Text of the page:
There are a number of other modifications for the Autococker:
- .45 Grip-Frame
.45 compatible grip frames for the Autococker are made by several companies now. The '45 frames are slightly fatter and at a different angle from the stock WGP frames. Many people feel that this improves their grip and aim. Additionally, the '45 frames are machined to slightly tighter tolerances than the stock frame and have holes for a trigger-stop and set-screw already drilled and tapped. Because of this, less work is required for a trigger-job and triggers tend to come out smoother. For a while, the best .45 frame was made by P&P. It has a second trigger guide screw at the back that does the same thing as bending up the back of the trigger (see the Trigger-Job section). Every frame manufacturer has ripped off that design, so pretty much any frame will do these days.
It is important to note that there are now two different types of frames for the Autococker: pre-1998, and post-1998. In 1998, WGP changed their trigger plates and frames to thicken the trigger plate below the ramp that activates the sear. The result is that new trigger plates do not fit in pre-98 frames and vice versa. Make absolutely sure to specify what year Autococker you have before purchasing an aftermarket Autococker trigger frame.
One other unfortunate effect is that in the post-98 frames there is no longer room for the traditional trigger stop screw. Some companies (ANS and Bullseye come immediately to mind) have gone in the other direction, placing a stop-screw in front of the trigger in the top of the grip frame to stop out forward movement of the trigger rather than back. This works, but is not as convenient as you have to remove the trigger frame entirely to adjust it and it does not come as stock equipment on most trigger frames.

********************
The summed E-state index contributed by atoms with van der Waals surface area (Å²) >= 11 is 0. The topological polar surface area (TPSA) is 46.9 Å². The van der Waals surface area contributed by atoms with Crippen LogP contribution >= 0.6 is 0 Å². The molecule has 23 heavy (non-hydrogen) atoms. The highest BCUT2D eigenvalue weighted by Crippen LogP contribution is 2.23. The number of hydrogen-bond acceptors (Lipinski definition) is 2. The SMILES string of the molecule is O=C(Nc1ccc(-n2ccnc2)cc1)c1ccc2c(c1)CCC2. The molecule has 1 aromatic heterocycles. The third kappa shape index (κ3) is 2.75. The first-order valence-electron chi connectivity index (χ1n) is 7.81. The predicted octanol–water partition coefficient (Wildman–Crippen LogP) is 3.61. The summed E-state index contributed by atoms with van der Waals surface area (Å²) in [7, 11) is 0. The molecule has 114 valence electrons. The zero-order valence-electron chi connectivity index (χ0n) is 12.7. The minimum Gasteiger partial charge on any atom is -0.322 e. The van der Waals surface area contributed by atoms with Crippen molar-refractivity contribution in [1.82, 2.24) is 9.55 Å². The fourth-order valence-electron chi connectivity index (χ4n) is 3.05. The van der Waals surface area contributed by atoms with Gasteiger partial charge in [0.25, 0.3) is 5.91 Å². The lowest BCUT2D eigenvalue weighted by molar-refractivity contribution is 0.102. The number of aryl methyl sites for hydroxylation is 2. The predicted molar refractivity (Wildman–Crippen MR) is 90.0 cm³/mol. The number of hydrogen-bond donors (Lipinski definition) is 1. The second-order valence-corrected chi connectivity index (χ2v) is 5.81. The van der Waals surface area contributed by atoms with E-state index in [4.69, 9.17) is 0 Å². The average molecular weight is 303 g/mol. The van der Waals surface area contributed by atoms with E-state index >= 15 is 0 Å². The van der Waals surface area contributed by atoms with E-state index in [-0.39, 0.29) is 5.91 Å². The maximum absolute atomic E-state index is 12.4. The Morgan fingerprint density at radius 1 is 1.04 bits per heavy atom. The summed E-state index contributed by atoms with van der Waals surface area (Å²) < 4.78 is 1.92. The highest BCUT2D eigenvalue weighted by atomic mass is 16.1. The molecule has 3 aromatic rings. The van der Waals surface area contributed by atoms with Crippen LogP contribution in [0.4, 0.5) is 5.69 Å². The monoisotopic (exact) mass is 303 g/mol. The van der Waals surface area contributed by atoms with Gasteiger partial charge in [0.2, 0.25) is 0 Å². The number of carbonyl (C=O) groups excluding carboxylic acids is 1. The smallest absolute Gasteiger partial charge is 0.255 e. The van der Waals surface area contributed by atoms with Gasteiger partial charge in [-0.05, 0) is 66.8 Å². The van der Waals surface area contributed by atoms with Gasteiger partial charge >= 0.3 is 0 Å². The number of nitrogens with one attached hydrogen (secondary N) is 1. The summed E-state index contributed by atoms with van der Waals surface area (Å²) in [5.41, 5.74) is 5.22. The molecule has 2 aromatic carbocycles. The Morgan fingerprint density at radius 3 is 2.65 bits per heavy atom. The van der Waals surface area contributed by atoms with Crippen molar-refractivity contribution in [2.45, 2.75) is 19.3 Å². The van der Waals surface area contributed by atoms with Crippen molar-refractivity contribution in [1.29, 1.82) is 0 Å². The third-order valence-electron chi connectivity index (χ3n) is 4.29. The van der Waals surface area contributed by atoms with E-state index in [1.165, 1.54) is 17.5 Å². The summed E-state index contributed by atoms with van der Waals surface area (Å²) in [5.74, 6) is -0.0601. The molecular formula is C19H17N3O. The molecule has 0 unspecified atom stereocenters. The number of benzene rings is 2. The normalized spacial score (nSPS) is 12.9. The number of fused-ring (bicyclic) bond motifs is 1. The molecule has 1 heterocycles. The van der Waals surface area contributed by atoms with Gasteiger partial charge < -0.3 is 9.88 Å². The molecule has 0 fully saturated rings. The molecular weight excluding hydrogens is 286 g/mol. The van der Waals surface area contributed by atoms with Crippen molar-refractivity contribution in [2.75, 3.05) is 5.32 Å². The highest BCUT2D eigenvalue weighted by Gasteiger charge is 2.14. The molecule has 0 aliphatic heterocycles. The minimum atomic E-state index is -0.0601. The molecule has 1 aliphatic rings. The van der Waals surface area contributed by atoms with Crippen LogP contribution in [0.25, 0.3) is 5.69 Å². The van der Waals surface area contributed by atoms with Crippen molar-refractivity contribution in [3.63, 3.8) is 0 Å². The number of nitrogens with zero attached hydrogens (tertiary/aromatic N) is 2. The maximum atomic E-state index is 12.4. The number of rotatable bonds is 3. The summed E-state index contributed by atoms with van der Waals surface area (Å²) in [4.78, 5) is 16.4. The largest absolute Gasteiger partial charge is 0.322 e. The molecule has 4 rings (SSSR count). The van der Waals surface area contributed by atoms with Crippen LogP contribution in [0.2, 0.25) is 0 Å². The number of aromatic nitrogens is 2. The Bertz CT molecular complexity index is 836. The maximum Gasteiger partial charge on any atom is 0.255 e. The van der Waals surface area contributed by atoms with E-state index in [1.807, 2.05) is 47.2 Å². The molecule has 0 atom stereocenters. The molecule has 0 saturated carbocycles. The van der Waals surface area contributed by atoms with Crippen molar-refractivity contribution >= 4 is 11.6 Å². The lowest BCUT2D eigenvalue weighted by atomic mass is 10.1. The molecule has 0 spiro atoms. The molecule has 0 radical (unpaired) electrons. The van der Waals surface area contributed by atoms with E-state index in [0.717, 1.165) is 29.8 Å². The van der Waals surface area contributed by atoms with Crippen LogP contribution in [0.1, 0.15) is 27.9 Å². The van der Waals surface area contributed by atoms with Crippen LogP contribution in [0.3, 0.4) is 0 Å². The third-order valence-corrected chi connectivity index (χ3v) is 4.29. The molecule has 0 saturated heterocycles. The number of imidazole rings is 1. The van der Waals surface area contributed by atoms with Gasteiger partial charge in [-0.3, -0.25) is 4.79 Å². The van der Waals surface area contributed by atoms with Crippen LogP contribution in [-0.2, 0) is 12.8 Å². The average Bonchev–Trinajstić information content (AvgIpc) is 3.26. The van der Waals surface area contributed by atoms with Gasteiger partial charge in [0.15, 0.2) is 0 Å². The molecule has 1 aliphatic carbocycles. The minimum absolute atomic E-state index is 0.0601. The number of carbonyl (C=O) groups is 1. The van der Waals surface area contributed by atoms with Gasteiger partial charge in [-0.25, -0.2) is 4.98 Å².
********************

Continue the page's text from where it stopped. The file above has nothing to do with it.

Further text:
As a side-note, both RAGE Sports and P&P Paintball sell both pre- and post-98 trigger plates and .45 frames so it is easy to get old-style components if you want an old-style trigger stop.
- Ball detente/Ball jock
This is some thing (bent wire, spring-loaded ball bearing, etc.) that juts into the breech from the side and prevents double feeds. There are many different styles, and they all work equally effectively. I highly recommend this modification on any Autococker. It is essential to reduce chopped balls. My personal favorite is the wire-nubbin type detente as it offers a blow-back relief in addition to being extremely reliable. The Cooper-T ball-bearing type detente has a tendency to jam up after a period of time, but is easily replaced. The Pro-Team (spring loaded swing arm - found on the Gun F/X Autococker) is also effective but somewhat expensive compared to other options.
The Cooper-T ball-bearing style detent has now become standard stock equipment on virtually all Autocockers. Consequently, you have to look long and hard to find a 'cocker with any other kind of detent. The only exceptions are a very few top-end, very expensive custom Autocockers that are still available with wire-nubbin (Evolution and Bad Boyz Toyz Autocockers) and Pro-Team (Gun F/X Micrococker) detent.
This accessory now standard on all Autocockers is required for tournament play. It's a part that bolts onto the back of the 'gun and prevents you from pressing the back of the cocking rod when firing, thus preventing you from shooting hot.
- Custom Grips
While the Minicocker's stock molded grips are decent, the stock WGP grips that come on the Autococker are pretty rotten. There are many companies making custom grips that fit the WGP frame which improve comfort and grip. Smart Parts grips are probably the most popular since they can be had in a variety of colors to match the rest of your gear. Hogue has also become the de-facto standard on .45 frames and are also very comfortable, though perhaps not as stylish as the Smart Parts wood grips.
- Cut block and rod
The block at the back of the gun is cut and bored out to lower its weight, and the rod is cut accordingly to allow the gun to still function. The effect of this is to reduce the total mass that the ram has to move, increasing the speed and efficiency of the system. These are now stock equipment on Autocockers. You can get even smaller blocks, but I am not convinced that they really accomplish much more than to make your 'gun look different.